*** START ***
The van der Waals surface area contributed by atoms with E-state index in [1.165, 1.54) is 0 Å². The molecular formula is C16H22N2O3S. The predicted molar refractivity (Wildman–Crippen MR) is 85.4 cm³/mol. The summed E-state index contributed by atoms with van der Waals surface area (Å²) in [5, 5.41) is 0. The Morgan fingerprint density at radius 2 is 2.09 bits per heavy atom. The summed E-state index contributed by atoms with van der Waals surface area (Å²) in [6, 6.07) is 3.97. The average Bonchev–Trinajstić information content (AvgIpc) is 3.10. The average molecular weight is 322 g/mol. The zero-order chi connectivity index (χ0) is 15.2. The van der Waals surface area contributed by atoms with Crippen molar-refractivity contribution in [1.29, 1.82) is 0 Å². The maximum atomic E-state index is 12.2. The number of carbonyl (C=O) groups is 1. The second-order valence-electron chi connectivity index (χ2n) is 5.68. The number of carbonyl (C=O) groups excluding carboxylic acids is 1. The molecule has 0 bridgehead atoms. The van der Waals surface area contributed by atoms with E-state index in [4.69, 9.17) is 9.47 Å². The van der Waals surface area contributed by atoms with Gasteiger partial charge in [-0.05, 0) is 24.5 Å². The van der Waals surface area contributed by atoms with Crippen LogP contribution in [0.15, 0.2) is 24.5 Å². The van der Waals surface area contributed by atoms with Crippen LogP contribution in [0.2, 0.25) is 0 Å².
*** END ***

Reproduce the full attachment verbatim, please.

The van der Waals surface area contributed by atoms with E-state index in [1.165, 1.54) is 0 Å². The molecular formula is C16H22N2O3S. The predicted molar refractivity (Wildman–Crippen MR) is 85.4 cm³/mol. The summed E-state index contributed by atoms with van der Waals surface area (Å²) in [5, 5.41) is 0. The Morgan fingerprint density at radius 2 is 2.09 bits per heavy atom. The summed E-state index contributed by atoms with van der Waals surface area (Å²) in [6, 6.07) is 3.97. The average Bonchev–Trinajstić information content (AvgIpc) is 3.10. The average molecular weight is 322 g/mol. The zero-order chi connectivity index (χ0) is 15.2. The van der Waals surface area contributed by atoms with Crippen molar-refractivity contribution in [1.29, 1.82) is 0 Å². The maximum atomic E-state index is 12.2. The number of carbonyl (C=O) groups is 1. The second-order valence-electron chi connectivity index (χ2n) is 5.68. The number of carbonyl (C=O) groups excluding carboxylic acids is 1. The molecule has 0 bridgehead atoms. The van der Waals surface area contributed by atoms with E-state index in [4.69, 9.17) is 9.47 Å². The van der Waals surface area contributed by atoms with Gasteiger partial charge in [-0.05, 0) is 24.5 Å². The van der Waals surface area contributed by atoms with Crippen LogP contribution in [0.15, 0.2) is 24.5 Å². The van der Waals surface area contributed by atoms with Crippen LogP contribution in [0.2, 0.25) is 0 Å².